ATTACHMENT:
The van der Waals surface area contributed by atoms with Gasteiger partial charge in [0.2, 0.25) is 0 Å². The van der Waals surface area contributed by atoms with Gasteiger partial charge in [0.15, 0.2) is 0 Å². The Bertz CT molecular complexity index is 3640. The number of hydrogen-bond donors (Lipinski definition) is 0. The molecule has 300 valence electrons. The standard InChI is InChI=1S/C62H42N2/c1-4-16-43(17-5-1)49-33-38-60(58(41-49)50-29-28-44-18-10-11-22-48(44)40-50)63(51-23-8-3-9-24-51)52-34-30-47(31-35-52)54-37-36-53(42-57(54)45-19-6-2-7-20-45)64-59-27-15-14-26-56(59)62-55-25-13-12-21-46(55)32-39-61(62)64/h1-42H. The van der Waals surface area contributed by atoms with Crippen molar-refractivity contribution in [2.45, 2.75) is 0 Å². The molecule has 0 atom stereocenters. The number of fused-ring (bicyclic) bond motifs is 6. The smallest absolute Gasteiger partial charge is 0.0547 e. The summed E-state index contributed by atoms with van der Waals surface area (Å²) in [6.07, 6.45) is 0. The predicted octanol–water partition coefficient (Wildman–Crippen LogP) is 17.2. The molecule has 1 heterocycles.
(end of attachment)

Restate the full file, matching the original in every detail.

The van der Waals surface area contributed by atoms with Gasteiger partial charge in [0.2, 0.25) is 0 Å². The van der Waals surface area contributed by atoms with Gasteiger partial charge in [0.15, 0.2) is 0 Å². The Bertz CT molecular complexity index is 3640. The number of hydrogen-bond donors (Lipinski definition) is 0. The molecule has 300 valence electrons. The standard InChI is InChI=1S/C62H42N2/c1-4-16-43(17-5-1)49-33-38-60(58(41-49)50-29-28-44-18-10-11-22-48(44)40-50)63(51-23-8-3-9-24-51)52-34-30-47(31-35-52)54-37-36-53(42-57(54)45-19-6-2-7-20-45)64-59-27-15-14-26-56(59)62-55-25-13-12-21-46(55)32-39-61(62)64/h1-42H. The van der Waals surface area contributed by atoms with Crippen molar-refractivity contribution in [2.45, 2.75) is 0 Å². The molecule has 0 atom stereocenters. The number of fused-ring (bicyclic) bond motifs is 6. The smallest absolute Gasteiger partial charge is 0.0547 e. The summed E-state index contributed by atoms with van der Waals surface area (Å²) in [6.07, 6.45) is 0. The predicted octanol–water partition coefficient (Wildman–Crippen LogP) is 17.2. The molecule has 1 heterocycles.